- International subsidiary protection is granted to persons who are threatened with serious harm within the meaning of Directive 2011/95/EC in their country of origin (section 4 Asylum Act). This includes the imposition or execution of the death penalty, torture or inhuman or degrading treatment or punishment, or a serious individual threat to life or integrity as a result of indiscriminate violence in the context of an international or internal armed conflict.
- The fourth group concerns foreigners who are not recognised as persons entitled to asylum, refugees or persons entitled to international subsidiary protection, but who are subject to a national ban on deportation pursuant to section 60(5) or (7) of the Residence Act. A ban on deportation is established, for example, if the person concerned faces an individual, considerable and concrete threat to his or her life or health in the country of destination.
On the basis of a positive decision by the Federal Office, persons entitled to protection are granted a temporary residence permit (section 25 (1) to (3) Residence Act). As a rule, persons entitled to asylum and recognised refugees are granted a settlement permit for permanent residence after only three years (section 26 (3) Residence Act). Subsidiary protected persons and persons for whom a ban on deportation has been established can be issued a settlement permit after five years (section 26 (4) Residence Act).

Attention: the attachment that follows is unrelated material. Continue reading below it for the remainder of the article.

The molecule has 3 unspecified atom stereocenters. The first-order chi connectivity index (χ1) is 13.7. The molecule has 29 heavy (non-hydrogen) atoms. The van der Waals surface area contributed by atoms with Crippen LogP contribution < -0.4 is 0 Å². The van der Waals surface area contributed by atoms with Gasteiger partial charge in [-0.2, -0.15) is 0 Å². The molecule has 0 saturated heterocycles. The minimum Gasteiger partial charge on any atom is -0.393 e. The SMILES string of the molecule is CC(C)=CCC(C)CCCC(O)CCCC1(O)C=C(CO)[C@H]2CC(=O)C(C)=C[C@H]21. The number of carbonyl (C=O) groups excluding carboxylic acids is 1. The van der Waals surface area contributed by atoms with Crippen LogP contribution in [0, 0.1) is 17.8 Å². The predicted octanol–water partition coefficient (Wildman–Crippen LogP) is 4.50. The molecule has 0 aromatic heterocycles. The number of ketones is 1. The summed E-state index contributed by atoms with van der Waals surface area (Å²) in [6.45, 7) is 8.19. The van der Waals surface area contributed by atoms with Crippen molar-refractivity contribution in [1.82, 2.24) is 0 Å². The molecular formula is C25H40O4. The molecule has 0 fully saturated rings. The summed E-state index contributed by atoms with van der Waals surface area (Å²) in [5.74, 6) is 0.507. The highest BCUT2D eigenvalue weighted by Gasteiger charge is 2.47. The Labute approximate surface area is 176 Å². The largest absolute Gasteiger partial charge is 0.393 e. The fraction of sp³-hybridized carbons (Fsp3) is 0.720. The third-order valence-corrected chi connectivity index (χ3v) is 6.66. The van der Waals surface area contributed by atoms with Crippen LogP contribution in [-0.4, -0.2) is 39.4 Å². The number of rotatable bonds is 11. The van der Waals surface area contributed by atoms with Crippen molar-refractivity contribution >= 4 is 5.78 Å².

The decision of the Federal Office in the asylum procedure always depends on the individual case of the applicant. The decisive factor here is the hearing as well as additional investigations, which are arranged if necessary.
The Federal Office also obtains the necessary information on the actual situation in the individual countries of origin (e.g. through information from the Federal Foreign Office or the UNHCR). Since this is an individual procedure, the duration of the procedure may vary and the results may also differ for persons of the same origin.
The decision of the Federal Office for Migration and Refugees on the asylum application is made in writing, accompanied by instructions on how to appeal.
The foreigners authorities are bound by the (positive and negative) decisions of the Federal Office, which may be reviewed by the independent administrative courts. In the case of a positive decision, they are responsible for issuing the residence permit. In the case of a negative decision, they are responsible for ending the stay of rejected asylum seekers in Germany after they have been allowed to leave voluntarily by means of forced deportation.
Further information on asylum law and the asylum procedure can be found on the website of the Federal Office for Migration and Refugees (see "Further links").
Attention: With the cabinet reshuffle of 21 March 2018, the Bavarian State Ministry of the Interior has taken over the tasks of integration and asylum social administration. Consequently, the Bavarian State Ministry of the Interior and Integration is now responsible for the reception, the state-wide distribution as well as the accommodation and social care of asylum seekers during the asylum procedure, which provides further information on its website (see "Further links").